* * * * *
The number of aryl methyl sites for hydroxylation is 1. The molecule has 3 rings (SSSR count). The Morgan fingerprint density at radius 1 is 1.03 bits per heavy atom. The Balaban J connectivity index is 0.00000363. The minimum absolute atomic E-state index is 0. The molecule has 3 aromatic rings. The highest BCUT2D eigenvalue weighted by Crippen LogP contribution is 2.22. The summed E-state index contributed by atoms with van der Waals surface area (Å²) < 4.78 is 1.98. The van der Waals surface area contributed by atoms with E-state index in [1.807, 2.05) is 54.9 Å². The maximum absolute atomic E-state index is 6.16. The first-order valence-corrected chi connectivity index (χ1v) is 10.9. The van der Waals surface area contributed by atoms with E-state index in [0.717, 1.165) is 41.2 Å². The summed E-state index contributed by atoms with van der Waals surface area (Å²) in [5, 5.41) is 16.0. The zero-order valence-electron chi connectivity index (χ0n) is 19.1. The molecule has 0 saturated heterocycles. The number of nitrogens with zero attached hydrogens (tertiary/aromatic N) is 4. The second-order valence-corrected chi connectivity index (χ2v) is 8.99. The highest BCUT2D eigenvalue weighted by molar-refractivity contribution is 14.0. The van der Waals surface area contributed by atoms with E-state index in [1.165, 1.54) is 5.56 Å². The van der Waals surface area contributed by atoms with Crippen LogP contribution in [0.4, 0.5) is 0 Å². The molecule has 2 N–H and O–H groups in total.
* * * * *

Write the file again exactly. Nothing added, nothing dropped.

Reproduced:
The number of aryl methyl sites for hydroxylation is 1. The molecule has 3 rings (SSSR count). The Morgan fingerprint density at radius 1 is 1.03 bits per heavy atom. The Balaban J connectivity index is 0.00000363. The minimum absolute atomic E-state index is 0. The molecule has 3 aromatic rings. The highest BCUT2D eigenvalue weighted by Crippen LogP contribution is 2.22. The summed E-state index contributed by atoms with van der Waals surface area (Å²) < 4.78 is 1.98. The van der Waals surface area contributed by atoms with E-state index in [1.807, 2.05) is 54.9 Å². The maximum absolute atomic E-state index is 6.16. The first-order valence-corrected chi connectivity index (χ1v) is 10.9. The van der Waals surface area contributed by atoms with E-state index in [0.717, 1.165) is 41.2 Å². The summed E-state index contributed by atoms with van der Waals surface area (Å²) in [5, 5.41) is 16.0. The zero-order valence-electron chi connectivity index (χ0n) is 19.1. The molecule has 0 saturated heterocycles. The number of nitrogens with zero attached hydrogens (tertiary/aromatic N) is 4. The second-order valence-corrected chi connectivity index (χ2v) is 8.99. The highest BCUT2D eigenvalue weighted by molar-refractivity contribution is 14.0. The van der Waals surface area contributed by atoms with E-state index in [1.165, 1.54) is 5.56 Å². The van der Waals surface area contributed by atoms with Crippen LogP contribution in [0.4, 0.5) is 0 Å². The molecule has 2 N–H and O–H groups in total.